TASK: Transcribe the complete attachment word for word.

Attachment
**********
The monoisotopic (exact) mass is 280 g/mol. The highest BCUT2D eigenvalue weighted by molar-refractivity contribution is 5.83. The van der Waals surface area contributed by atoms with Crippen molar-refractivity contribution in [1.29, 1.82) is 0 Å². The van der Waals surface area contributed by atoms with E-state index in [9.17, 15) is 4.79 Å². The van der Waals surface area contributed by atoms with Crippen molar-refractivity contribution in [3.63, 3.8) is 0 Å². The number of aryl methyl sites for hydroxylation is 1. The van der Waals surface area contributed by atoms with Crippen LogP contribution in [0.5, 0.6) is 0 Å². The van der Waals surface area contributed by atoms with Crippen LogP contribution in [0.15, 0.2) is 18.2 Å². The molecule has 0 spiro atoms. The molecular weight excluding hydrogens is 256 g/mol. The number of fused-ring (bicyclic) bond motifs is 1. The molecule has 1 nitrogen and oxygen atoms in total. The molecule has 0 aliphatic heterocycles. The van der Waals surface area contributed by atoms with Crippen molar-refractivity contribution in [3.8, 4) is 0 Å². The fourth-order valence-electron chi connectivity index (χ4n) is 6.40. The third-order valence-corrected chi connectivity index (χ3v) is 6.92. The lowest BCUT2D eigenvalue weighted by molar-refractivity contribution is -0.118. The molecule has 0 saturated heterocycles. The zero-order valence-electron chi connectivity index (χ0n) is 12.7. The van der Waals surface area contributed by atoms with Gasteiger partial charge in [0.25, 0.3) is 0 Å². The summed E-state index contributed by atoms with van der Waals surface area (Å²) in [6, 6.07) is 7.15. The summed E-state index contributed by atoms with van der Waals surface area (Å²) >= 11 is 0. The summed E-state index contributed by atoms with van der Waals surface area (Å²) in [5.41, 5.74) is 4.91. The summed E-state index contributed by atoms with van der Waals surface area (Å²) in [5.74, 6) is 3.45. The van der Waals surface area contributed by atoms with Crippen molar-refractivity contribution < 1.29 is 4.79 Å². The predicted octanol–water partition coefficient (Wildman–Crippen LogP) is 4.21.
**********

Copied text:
The monoisotopic (exact) mass is 280 g/mol. The highest BCUT2D eigenvalue weighted by molar-refractivity contribution is 5.83. The van der Waals surface area contributed by atoms with Crippen molar-refractivity contribution in [1.29, 1.82) is 0 Å². The van der Waals surface area contributed by atoms with E-state index in [9.17, 15) is 4.79 Å². The van der Waals surface area contributed by atoms with Crippen molar-refractivity contribution in [3.63, 3.8) is 0 Å². The number of aryl methyl sites for hydroxylation is 1. The van der Waals surface area contributed by atoms with Crippen LogP contribution in [0.5, 0.6) is 0 Å². The van der Waals surface area contributed by atoms with Crippen LogP contribution in [0.15, 0.2) is 18.2 Å². The molecule has 0 spiro atoms. The molecular weight excluding hydrogens is 256 g/mol. The number of fused-ring (bicyclic) bond motifs is 1. The molecule has 1 nitrogen and oxygen atoms in total. The molecule has 0 aliphatic heterocycles. The van der Waals surface area contributed by atoms with Crippen molar-refractivity contribution in [3.8, 4) is 0 Å². The fourth-order valence-electron chi connectivity index (χ4n) is 6.40. The third-order valence-corrected chi connectivity index (χ3v) is 6.92. The lowest BCUT2D eigenvalue weighted by molar-refractivity contribution is -0.118. The molecule has 0 saturated heterocycles. The zero-order valence-electron chi connectivity index (χ0n) is 12.7. The van der Waals surface area contributed by atoms with Gasteiger partial charge in [0.25, 0.3) is 0 Å². The summed E-state index contributed by atoms with van der Waals surface area (Å²) in [6, 6.07) is 7.15. The summed E-state index contributed by atoms with van der Waals surface area (Å²) >= 11 is 0. The summed E-state index contributed by atoms with van der Waals surface area (Å²) in [5.41, 5.74) is 4.91. The summed E-state index contributed by atoms with van der Waals surface area (Å²) in [5.74, 6) is 3.45. The van der Waals surface area contributed by atoms with Crippen molar-refractivity contribution < 1.29 is 4.79 Å². The predicted octanol–water partition coefficient (Wildman–Crippen LogP) is 4.21.